Here is a testimonial from our most recent client. We had a successful teambuilding program held in Nashville, Tennessee.
When I first settled in South Florida after a long stint in Nashville, I struggled to find my creative tribe. I had left the songwriting capital of the world, a musical ecosystem built around daily collaboration, to run a large, non-profit dog rescue in Wellington. The opportunity to build a new team, create a revitalized culture and save the lives of man’s best friend was too tempting for me not to give it a whirl. I realized quickly that my experience as the Founder and Lead Facilitator of THE Song Team would not only still be relevant in this new venture, but rather would remain front and center in every professional setting I encountered moving forward.
Corporate team building in Florida, whether at the music-themed hotels Margaritaville, or The Hard Rock Guitar Hotel is more important than ever. Leaders who don’t have blinders on, recognize the value and set aside a budget to intentionally create programs and space for free-form collaborations. It’s the same stuff that created Apple or Google, that created hit songs of a lifetime such as any Lennon & McCartney tune, or the latest #1 hit for today’s country stars.
While I am always happy to get back to Nashville for our self-titled “Nashville style team-building, what I have found is that Musical Team Building in Florida can be every bit as relevant as it was in Music City USA. When we go through the process of ideating a song-concept that molds to the current narrative of an organization or company going through the continual process of evolving in this “Post-Covid” landscape, the excitement and revelatory expressions we see in participants faces for our songwriting/team building programs in Miami, Fort Lauderdale or Orlando are every bit as poignant as they are when we do these programs in Nashville.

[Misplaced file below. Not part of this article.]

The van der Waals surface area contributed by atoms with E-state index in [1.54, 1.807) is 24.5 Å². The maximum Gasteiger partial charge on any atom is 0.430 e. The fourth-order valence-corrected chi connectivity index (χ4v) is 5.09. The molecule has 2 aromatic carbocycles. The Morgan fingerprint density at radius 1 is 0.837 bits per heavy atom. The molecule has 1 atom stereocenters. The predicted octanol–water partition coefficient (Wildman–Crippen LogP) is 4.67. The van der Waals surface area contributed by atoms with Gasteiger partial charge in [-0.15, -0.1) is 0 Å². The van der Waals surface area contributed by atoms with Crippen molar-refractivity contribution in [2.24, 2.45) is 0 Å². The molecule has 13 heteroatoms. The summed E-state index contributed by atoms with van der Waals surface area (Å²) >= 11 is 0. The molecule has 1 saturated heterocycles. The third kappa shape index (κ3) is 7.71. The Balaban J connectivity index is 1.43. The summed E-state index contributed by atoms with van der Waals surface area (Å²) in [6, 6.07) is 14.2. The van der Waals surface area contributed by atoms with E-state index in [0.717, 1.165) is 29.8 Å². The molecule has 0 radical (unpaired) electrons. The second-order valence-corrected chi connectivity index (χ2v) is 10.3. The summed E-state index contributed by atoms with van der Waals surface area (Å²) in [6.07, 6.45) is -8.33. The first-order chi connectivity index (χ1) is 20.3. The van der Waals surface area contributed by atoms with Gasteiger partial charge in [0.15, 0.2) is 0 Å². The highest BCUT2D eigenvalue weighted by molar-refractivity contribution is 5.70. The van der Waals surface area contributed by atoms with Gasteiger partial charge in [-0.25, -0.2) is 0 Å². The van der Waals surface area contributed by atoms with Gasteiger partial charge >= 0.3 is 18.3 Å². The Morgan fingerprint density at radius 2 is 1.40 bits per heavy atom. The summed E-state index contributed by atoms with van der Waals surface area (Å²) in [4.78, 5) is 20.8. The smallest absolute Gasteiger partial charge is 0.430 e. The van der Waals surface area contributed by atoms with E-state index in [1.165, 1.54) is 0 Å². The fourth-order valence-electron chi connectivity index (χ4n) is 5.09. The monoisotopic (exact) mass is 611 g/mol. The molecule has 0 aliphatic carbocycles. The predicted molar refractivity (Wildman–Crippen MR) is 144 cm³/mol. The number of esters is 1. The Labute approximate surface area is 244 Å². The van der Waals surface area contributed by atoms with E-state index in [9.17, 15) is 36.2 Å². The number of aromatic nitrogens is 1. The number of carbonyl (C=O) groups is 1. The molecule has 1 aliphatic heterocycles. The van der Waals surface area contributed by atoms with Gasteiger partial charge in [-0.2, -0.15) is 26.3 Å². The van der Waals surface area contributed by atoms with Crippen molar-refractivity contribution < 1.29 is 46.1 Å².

Corporate team building workshops or our larger, experiential keynotes where we put notes to the page to form chords, and then combine those chords into an instantly hummable melody for the client are so effective in communicating new initiatives and products, combining corporate cultures after a merger, or launching a new service. Remember, we’re also organically teaching organizational story-telling. It’s this storytelling that connects with all of us out there searching for connection to the products and services we most frequently think we want or need.